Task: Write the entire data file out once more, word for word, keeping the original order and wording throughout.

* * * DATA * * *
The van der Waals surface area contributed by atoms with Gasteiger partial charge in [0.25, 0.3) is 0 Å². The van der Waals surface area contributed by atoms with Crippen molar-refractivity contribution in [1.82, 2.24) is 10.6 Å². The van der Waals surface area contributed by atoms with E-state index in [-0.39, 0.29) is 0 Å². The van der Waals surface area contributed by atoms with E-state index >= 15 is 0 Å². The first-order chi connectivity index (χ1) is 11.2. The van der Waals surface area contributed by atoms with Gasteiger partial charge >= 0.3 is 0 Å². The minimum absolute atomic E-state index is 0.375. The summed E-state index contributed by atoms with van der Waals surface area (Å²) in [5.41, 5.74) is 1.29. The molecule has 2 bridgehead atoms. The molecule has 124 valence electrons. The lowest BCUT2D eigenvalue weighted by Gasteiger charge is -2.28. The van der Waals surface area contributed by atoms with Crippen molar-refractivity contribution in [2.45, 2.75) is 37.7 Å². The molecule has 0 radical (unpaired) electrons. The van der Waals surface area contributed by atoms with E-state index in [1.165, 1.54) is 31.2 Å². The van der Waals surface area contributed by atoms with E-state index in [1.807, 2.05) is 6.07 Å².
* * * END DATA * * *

The van der Waals surface area contributed by atoms with Gasteiger partial charge in [0.25, 0.3) is 0 Å². The van der Waals surface area contributed by atoms with Crippen molar-refractivity contribution in [1.82, 2.24) is 10.6 Å². The van der Waals surface area contributed by atoms with E-state index in [-0.39, 0.29) is 0 Å². The van der Waals surface area contributed by atoms with E-state index >= 15 is 0 Å². The first-order chi connectivity index (χ1) is 11.2. The van der Waals surface area contributed by atoms with Gasteiger partial charge >= 0.3 is 0 Å². The minimum absolute atomic E-state index is 0.375. The summed E-state index contributed by atoms with van der Waals surface area (Å²) in [5.41, 5.74) is 1.29. The molecule has 2 bridgehead atoms. The molecule has 124 valence electrons. The lowest BCUT2D eigenvalue weighted by Gasteiger charge is -2.28. The van der Waals surface area contributed by atoms with Crippen molar-refractivity contribution in [2.45, 2.75) is 37.7 Å². The molecule has 0 radical (unpaired) electrons. The van der Waals surface area contributed by atoms with E-state index in [1.165, 1.54) is 31.2 Å². The van der Waals surface area contributed by atoms with E-state index in [1.807, 2.05) is 6.07 Å².